Help is needed now because the retiree sector is booming

Over the next decade there is going to be a big increase in the number of people retiring and transitioning from the accumulation phase of their super to the pension phase. It’s estimated 2.5 million[9] Australians will move to the retirement phase in this period.

Read more: Super has become a taxpayer-funded inheritance scheme for the rich. Here's how to fix it – and save billions[10]

Following the 2014 Financial System Inquiry[11], the government introduced the Retirement Income Covenant[12] in 2022 to force super fund trustees to develop a strategy that would provide better retirement outcomes for their members.

Large crowd of people moving through a foyer In the next ten years about 2.5 million Australians will move into the retirement phase of super. r.classen/Shutterstock[13]

The strategy is based on retirees maximising their expected retirement income, managing expected risks to their retirement income and having flexible access to super funds during their retirement.

A 2022-23 review conducted by Australian Prudential Regulation Authority and the Australian Securities and Investments Commission[14] found while trustees were providing more help to retirees, overall there was a lack of progress and urgency among trustees to improve retirement outcomes.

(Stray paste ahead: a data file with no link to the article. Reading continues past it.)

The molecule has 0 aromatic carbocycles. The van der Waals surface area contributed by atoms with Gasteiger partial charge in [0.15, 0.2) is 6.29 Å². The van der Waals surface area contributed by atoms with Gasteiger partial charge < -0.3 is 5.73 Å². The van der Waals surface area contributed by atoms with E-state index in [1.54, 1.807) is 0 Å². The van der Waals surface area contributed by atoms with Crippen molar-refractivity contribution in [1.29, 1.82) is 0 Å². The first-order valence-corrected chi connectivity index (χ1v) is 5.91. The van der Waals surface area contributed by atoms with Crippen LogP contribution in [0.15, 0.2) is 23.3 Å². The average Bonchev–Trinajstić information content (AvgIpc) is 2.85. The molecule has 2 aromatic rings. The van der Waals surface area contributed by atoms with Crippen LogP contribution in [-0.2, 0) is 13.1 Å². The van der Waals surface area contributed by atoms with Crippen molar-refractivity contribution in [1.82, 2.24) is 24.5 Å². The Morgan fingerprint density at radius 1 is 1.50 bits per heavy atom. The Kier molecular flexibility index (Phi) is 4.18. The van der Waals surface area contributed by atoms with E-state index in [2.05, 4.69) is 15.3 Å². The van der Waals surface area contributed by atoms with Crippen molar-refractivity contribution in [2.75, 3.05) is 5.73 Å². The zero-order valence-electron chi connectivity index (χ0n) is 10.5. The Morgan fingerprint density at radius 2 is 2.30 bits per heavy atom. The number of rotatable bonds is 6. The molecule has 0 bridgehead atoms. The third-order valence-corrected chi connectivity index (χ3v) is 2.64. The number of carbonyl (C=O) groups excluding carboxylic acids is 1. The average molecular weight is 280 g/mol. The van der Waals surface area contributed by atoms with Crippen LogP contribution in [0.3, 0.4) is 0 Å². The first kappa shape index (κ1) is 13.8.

Read more: Should I put more money into my super? What are the benefits and can I take it out before retirement if I need it?[15]

How the system could be improved

Several proposals have been put forward to improve the experiences and decision-making of retirees. These have included:

  • improved support from and education by superannuation fund trustees

  • changing how people view their super savings from an accumulation of wealth to a system that enables drawdown of retirement savings over time to fund expenses.

  • providing an automatic rollover of retirement savings into an income-stream instead of allowing a lump sum withdrawal on retirement

  • expanding existing income products (that are starting to be offered by several financial institutions) which combine providing investment choice with a pension for life

  • setting up a MyRetire product that would run parallel to MySuper[16] and provide a simple and cost-effective retirement income system for less engaged members. MySuper only applies to the accumulation phase. Once a member starts an income stream in retirement, their MySuper account ceases

  • improving access to financial planning advice which is shown to play a significant role in preparing Australians for retirement.

The government, superannuation industry and the community all have a greater role to play in improving the financial outcomes and experiences of retirees.

With Australia’s ageing population, the need to better support retirees to achieve a dignified retirement is becoming more urgent.

All Australians expect and deserve a financially secure retirement.

Read more: Politics with Michelle Grattan: Jim Chalmers says Australians will be better off next year[17]

Authors: Marc Olynyk, Director of Financial Planning, Deakin Business School, Deakin University

Read more